In a paper published in the Nov. 2 issue of the journal Physical Review Letters, physics professor Philip Phillips and graduate student Ting-Pong Choy show that lightly doped Mott insulators are, in fact, still insulators. The scientists' theoretical results confirm previous experimental findings obtained by other researchers.
Unlike low-temperature superconductors, which are metals, high-temperature superconductors are insulators in their normal state. This has puzzled scientists, because half of the electron states are empty.
"Mott insulators have many available states for electrons to occupy, so you would expect these materials to conduct like metals," Phillips said. "Experiments have shown, however, that they act as insulators."
Even more surprising, when Mott insulators are lightly doped with holes -- thereby creating even more places for electrons to occupy -- the material still refuses to conduct.
Strong electron interaction is the key to understanding doped Mott insulators, Phillips said. "All energy scales are inextricably coupled. If you attempt to separate them, you destroy the physics of the Mott state."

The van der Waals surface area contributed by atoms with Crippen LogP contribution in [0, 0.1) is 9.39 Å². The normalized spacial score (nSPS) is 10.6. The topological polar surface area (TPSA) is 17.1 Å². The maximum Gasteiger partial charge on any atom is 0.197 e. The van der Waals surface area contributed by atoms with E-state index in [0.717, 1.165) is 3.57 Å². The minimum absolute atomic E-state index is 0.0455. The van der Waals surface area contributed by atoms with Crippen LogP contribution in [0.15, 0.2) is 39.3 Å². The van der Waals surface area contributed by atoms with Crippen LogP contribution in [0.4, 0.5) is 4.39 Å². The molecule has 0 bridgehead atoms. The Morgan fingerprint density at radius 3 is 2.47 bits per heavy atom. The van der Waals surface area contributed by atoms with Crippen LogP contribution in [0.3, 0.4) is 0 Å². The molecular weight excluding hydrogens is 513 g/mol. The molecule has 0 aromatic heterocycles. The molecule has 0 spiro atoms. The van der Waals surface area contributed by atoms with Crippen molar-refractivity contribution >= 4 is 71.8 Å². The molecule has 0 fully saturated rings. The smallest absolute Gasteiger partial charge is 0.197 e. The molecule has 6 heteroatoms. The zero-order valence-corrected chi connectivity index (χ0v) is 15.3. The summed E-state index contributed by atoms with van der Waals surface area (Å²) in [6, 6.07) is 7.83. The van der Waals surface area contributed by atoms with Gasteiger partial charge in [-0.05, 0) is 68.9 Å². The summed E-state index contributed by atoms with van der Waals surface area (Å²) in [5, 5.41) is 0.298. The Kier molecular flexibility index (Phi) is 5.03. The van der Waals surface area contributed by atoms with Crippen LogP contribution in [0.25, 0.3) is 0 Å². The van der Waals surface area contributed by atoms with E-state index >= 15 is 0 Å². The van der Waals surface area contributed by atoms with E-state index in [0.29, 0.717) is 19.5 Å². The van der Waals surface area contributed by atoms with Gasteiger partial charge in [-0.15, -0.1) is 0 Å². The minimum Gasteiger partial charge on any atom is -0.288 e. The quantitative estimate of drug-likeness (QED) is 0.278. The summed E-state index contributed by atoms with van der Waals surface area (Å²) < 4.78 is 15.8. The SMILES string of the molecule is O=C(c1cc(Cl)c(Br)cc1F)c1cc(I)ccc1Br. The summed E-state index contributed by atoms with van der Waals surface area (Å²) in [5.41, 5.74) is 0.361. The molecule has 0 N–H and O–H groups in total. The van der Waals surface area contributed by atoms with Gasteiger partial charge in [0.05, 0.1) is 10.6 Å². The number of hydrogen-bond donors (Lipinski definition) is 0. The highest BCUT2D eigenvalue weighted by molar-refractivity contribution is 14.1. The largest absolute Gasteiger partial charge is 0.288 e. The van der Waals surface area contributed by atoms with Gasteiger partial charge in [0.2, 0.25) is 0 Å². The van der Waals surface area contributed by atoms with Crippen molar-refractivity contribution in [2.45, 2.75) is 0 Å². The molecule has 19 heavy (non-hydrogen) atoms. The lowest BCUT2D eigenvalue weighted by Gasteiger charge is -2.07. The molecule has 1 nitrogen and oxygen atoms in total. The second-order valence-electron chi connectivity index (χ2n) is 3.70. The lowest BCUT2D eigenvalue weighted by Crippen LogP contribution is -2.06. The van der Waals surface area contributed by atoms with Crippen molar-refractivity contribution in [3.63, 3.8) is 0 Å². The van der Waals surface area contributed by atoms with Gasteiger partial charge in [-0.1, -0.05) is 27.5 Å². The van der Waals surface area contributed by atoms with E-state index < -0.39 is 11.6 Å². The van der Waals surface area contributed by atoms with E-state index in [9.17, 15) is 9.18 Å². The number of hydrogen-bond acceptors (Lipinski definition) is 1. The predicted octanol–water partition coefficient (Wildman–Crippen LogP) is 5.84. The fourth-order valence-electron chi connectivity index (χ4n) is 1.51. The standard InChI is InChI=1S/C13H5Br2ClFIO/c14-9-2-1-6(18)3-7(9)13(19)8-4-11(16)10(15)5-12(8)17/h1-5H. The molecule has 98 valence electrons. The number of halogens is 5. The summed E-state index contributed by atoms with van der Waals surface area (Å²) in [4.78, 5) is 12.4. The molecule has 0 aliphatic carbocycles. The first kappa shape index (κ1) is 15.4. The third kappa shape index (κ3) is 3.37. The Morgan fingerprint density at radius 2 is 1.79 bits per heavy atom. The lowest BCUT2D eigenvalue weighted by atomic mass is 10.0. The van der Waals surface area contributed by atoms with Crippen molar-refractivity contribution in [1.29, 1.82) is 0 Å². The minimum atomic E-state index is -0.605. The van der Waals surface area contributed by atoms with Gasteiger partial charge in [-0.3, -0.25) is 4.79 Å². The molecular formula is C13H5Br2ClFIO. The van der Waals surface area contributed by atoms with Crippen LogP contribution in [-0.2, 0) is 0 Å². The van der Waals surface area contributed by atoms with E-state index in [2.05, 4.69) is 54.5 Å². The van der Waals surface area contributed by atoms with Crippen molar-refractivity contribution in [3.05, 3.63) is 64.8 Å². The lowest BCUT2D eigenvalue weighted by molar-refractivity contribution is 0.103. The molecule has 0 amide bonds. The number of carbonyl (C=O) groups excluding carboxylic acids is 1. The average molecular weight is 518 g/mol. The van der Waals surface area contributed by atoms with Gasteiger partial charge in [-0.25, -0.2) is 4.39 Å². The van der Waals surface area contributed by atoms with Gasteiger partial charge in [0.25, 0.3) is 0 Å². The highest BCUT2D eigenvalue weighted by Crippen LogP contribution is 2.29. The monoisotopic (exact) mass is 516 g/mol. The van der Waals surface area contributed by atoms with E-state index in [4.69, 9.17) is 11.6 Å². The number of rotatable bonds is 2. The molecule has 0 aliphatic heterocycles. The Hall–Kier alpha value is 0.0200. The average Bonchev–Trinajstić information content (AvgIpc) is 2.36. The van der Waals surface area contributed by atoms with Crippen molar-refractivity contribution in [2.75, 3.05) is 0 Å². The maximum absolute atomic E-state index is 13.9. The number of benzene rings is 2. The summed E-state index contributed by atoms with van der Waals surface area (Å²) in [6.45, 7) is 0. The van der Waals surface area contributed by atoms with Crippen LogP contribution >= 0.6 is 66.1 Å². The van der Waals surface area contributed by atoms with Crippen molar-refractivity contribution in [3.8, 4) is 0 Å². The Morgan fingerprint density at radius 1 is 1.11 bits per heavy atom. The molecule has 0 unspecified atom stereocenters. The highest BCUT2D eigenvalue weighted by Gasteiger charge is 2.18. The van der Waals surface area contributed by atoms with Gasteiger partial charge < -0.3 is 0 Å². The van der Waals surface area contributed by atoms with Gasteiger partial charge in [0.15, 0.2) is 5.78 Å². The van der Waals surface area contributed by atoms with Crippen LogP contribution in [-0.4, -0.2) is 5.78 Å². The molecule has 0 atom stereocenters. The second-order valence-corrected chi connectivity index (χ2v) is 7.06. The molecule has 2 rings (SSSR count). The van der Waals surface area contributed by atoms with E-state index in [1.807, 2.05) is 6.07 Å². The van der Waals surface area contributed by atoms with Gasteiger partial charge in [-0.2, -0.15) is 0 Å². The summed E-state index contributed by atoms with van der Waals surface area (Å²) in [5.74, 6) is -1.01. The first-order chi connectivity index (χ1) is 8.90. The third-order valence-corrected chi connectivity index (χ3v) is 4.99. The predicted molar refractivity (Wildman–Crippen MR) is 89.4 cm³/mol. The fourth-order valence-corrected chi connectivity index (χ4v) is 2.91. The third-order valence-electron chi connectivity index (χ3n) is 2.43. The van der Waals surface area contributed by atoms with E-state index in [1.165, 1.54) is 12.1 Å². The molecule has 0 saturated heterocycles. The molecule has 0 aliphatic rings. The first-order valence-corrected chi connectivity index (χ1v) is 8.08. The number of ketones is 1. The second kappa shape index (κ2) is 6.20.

The fact that lightly doped Mott insulators are still insulators is an intrinsic property of Mott physics (that is, Mottness), the researchers claim. The insulating state is not caused by disorder, exotic excitations or something external to the system.
"In most materials, if you kill superconductivity by applying a large magnetic field, the resistivity falls to some finite value," Phillips said. "In doped Mott insulators, however, the resistivity climbs to infinity. The background state uncovered as a result of destroying superconductivity is an insulating state."
A future experiment could easily prove the researchers' claims. While chemical doping causes disorder in the material, the technique of photodoping creates holes without causing disorder.
"If experimenters create such holes and still see this insulating state, then we will know for a fact that insulating doped Mott insulators is due to Mottness," Phillips said.
The research was funded by the National Science Foundation.
Editor's note: To reach Philip Phillips, call 217-244-2003; e-mail: email@example.com.